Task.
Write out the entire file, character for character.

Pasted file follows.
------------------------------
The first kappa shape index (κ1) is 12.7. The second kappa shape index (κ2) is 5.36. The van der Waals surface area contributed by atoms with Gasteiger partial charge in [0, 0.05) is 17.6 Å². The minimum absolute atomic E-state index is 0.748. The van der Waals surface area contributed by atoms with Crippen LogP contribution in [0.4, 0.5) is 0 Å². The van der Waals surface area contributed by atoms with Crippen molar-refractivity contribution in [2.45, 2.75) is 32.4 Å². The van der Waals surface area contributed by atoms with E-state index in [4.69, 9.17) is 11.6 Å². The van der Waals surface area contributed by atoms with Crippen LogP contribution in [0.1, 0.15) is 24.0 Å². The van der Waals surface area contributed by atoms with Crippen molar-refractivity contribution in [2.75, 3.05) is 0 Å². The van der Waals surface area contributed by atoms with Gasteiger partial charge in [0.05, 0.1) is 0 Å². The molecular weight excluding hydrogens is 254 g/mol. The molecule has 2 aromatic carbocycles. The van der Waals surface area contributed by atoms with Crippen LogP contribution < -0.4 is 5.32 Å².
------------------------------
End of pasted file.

The first kappa shape index (κ1) is 12.7. The second kappa shape index (κ2) is 5.36. The van der Waals surface area contributed by atoms with Gasteiger partial charge in [0, 0.05) is 17.6 Å². The minimum absolute atomic E-state index is 0.748. The van der Waals surface area contributed by atoms with Crippen LogP contribution in [0.4, 0.5) is 0 Å². The van der Waals surface area contributed by atoms with Crippen molar-refractivity contribution in [2.45, 2.75) is 32.4 Å². The van der Waals surface area contributed by atoms with E-state index in [4.69, 9.17) is 11.6 Å². The van der Waals surface area contributed by atoms with Crippen LogP contribution in [0.1, 0.15) is 24.0 Å². The van der Waals surface area contributed by atoms with Crippen molar-refractivity contribution in [2.75, 3.05) is 0 Å². The van der Waals surface area contributed by atoms with Gasteiger partial charge in [0.05, 0.1) is 0 Å². The molecular weight excluding hydrogens is 254 g/mol. The molecule has 2 aromatic carbocycles. The van der Waals surface area contributed by atoms with Crippen LogP contribution < -0.4 is 5.32 Å².